The Greek life research center launched this year by Penn State provides yet another example of the higher ed community’s push to eliminate hazing, sexual assault and other dangerous behaviors at fraternities and sororities.
The Timothy J. Piazza Center for Fraternity and Sorority Research and Reform, named after a sophomore who died in a 2017 hazing incident, will produce a national scorecard on fraternities and sororities. Researchers will also generate ideas for reforms.
“Universities have been operating in a void and missing critical information, such as a consistent and cumulative nationwide look at Greek life on our campuses,” Penn State President Eric Barron said in a statement. “University leaders will now have a dedicated center for the study of best practices and assessment in fraternity and sorority life.”
Penn State will provide $2 million in seed funding for the center, as well as start a $3 million fundraising campaign. The Center for Fraternity and Sorority Research, an advocacy organization, will move to Penn State from Indiana University Bloomington.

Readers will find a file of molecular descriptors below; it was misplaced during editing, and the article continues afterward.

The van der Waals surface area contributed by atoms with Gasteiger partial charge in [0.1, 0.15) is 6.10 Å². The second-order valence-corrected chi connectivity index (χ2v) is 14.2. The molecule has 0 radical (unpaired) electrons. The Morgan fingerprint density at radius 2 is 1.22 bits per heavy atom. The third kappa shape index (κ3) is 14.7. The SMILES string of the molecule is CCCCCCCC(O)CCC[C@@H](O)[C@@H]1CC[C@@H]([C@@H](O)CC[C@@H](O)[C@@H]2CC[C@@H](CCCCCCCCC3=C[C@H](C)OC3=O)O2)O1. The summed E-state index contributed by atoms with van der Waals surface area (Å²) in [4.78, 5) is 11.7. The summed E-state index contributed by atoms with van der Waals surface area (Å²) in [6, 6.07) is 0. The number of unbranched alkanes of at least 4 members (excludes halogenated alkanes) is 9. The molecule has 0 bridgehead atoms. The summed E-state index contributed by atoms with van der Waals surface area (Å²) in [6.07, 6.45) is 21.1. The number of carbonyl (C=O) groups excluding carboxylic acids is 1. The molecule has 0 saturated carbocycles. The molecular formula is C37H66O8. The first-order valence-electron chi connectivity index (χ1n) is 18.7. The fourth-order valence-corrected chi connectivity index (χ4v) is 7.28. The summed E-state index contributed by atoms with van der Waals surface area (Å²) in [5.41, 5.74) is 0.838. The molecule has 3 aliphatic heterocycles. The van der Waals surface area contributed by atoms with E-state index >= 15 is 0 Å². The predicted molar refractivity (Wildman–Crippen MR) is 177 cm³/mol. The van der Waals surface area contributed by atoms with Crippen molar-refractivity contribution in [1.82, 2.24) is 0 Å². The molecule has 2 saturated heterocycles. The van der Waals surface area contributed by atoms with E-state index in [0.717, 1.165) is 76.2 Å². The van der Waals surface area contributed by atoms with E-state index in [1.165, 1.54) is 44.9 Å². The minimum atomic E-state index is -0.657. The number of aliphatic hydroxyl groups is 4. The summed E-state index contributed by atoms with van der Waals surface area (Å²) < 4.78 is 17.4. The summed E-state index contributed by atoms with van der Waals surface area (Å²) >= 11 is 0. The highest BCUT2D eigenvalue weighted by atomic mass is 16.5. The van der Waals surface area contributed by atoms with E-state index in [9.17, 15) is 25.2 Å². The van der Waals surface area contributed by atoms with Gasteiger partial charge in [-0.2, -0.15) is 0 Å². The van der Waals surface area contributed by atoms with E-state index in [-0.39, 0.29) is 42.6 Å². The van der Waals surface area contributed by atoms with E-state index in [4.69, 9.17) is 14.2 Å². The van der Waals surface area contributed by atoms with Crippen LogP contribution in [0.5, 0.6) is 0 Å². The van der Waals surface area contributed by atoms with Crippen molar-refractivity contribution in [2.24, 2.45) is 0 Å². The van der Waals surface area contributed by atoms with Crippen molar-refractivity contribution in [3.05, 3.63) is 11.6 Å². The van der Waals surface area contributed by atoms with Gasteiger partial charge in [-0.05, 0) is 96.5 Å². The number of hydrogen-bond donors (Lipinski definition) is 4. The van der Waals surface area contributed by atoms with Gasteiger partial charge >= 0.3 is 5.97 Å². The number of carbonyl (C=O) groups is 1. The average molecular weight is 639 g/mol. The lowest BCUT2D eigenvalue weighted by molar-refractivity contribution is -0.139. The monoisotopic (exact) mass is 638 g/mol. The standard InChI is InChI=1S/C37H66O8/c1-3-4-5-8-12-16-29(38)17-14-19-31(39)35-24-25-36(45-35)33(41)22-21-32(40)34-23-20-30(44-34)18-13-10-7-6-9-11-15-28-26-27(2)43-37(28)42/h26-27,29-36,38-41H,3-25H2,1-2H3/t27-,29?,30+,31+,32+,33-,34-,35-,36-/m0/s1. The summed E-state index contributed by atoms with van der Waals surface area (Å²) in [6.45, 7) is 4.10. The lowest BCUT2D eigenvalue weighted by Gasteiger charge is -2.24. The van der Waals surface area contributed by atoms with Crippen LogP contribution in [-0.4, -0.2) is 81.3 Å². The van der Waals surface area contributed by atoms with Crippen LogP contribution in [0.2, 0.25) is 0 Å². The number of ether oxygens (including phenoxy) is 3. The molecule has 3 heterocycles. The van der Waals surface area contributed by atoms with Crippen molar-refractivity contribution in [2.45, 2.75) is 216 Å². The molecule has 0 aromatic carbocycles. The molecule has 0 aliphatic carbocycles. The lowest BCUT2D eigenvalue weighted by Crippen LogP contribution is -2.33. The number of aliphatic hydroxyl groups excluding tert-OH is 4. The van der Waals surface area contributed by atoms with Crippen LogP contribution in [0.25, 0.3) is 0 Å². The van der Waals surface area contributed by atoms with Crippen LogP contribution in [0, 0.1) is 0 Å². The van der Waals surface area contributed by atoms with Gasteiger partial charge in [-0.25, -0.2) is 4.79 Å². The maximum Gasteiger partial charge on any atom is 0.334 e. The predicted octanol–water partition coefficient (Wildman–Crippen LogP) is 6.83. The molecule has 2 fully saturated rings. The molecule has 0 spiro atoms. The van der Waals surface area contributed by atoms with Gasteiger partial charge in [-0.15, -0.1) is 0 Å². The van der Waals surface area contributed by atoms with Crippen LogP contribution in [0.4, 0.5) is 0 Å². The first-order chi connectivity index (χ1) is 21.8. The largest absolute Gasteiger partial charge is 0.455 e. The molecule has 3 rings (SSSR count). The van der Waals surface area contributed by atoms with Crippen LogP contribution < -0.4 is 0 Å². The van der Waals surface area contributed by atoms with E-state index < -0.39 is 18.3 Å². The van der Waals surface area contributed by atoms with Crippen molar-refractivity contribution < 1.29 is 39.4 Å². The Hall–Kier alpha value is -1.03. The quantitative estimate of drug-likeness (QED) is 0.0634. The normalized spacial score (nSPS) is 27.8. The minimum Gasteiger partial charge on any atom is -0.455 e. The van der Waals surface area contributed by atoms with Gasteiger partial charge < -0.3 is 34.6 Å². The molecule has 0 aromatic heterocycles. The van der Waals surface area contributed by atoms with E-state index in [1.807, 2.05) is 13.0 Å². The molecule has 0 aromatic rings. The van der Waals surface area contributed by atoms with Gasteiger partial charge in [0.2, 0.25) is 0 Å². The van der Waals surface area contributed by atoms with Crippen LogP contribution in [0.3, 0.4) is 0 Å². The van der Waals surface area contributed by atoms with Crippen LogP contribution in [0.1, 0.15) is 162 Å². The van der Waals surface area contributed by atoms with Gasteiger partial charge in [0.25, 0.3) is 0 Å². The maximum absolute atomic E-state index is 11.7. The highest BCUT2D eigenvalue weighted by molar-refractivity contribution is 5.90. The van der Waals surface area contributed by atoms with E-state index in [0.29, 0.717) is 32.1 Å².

Several universities, such as Florida State, have introduced scorecards to publicize the behavior of their own fraternities and sororities. Florida State’s scorecard, implemented in early 2018, allows students and parents to determine whether Florida State’s chapters are in good standing or if they have violated codes of conduct or been suspended. Florida State’s reforms require fraternity and sorority members to maintain a 2.5 GPA and perform at least 10 hours of service work per semester. Chapters must also conduct orientation programs for new pledges.
Chapter membership dues will fund educational programs and staff who will work with fraternities and sororities.
“We have heard anecdotally from our student leaders that they feel a sense of positive change and that Greek Life is safer on our campus,” says Amy Hecht, vice president for student affairs. “However, we aren’t relying on anecdotes as we move forward. We will take a data-driven look at the effectiveness of our reforms as we move ahead.”
Greek system reforms at Florida State and Penn State resemble those instituted at other large universities within the past few years. A sampling of new policies: